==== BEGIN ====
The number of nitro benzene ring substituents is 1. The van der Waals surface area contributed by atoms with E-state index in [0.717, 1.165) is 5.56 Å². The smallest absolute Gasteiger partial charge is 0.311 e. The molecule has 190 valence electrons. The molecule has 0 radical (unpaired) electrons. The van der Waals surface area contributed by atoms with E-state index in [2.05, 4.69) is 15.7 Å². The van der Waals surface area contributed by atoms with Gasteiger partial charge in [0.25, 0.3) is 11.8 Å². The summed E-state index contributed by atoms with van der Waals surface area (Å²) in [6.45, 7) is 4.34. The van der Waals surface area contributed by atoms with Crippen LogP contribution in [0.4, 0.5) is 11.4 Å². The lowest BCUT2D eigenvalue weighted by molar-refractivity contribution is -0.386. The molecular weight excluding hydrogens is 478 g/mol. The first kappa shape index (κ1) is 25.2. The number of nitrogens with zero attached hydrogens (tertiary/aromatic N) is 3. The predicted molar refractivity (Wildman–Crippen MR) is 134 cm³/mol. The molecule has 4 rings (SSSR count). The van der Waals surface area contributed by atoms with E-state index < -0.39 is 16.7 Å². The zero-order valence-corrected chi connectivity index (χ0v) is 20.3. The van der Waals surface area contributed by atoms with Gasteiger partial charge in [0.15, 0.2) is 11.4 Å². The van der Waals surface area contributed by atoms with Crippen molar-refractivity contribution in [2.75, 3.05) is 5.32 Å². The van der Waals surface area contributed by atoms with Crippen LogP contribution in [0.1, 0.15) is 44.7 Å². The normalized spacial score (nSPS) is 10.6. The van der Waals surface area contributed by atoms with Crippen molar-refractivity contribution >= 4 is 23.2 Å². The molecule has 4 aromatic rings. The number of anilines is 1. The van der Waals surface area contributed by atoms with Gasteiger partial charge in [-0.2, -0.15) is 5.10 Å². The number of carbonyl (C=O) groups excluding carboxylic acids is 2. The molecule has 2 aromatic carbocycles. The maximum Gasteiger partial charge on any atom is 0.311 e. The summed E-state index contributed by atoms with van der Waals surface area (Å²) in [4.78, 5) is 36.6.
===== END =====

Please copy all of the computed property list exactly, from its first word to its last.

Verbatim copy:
The number of nitro benzene ring substituents is 1. The van der Waals surface area contributed by atoms with E-state index in [0.717, 1.165) is 5.56 Å². The smallest absolute Gasteiger partial charge is 0.311 e. The molecule has 190 valence electrons. The molecule has 0 radical (unpaired) electrons. The van der Waals surface area contributed by atoms with E-state index in [2.05, 4.69) is 15.7 Å². The van der Waals surface area contributed by atoms with Gasteiger partial charge in [0.25, 0.3) is 11.8 Å². The summed E-state index contributed by atoms with van der Waals surface area (Å²) in [6.45, 7) is 4.34. The van der Waals surface area contributed by atoms with Crippen LogP contribution in [0.4, 0.5) is 11.4 Å². The lowest BCUT2D eigenvalue weighted by molar-refractivity contribution is -0.386. The molecular weight excluding hydrogens is 478 g/mol. The first kappa shape index (κ1) is 25.2. The number of nitrogens with zero attached hydrogens (tertiary/aromatic N) is 3. The predicted molar refractivity (Wildman–Crippen MR) is 134 cm³/mol. The molecule has 4 rings (SSSR count). The van der Waals surface area contributed by atoms with E-state index < -0.39 is 16.7 Å². The zero-order valence-corrected chi connectivity index (χ0v) is 20.3. The van der Waals surface area contributed by atoms with Gasteiger partial charge in [0.15, 0.2) is 11.4 Å². The van der Waals surface area contributed by atoms with Crippen molar-refractivity contribution in [2.75, 3.05) is 5.32 Å². The van der Waals surface area contributed by atoms with Crippen LogP contribution in [0.1, 0.15) is 44.7 Å². The normalized spacial score (nSPS) is 10.6. The van der Waals surface area contributed by atoms with Crippen molar-refractivity contribution >= 4 is 23.2 Å². The molecule has 4 aromatic rings. The number of anilines is 1. The van der Waals surface area contributed by atoms with Gasteiger partial charge in [-0.2, -0.15) is 5.10 Å². The number of carbonyl (C=O) groups excluding carboxylic acids is 2. The molecule has 2 aromatic carbocycles. The maximum Gasteiger partial charge on any atom is 0.311 e. The summed E-state index contributed by atoms with van der Waals surface area (Å²) in [4.78, 5) is 36.6.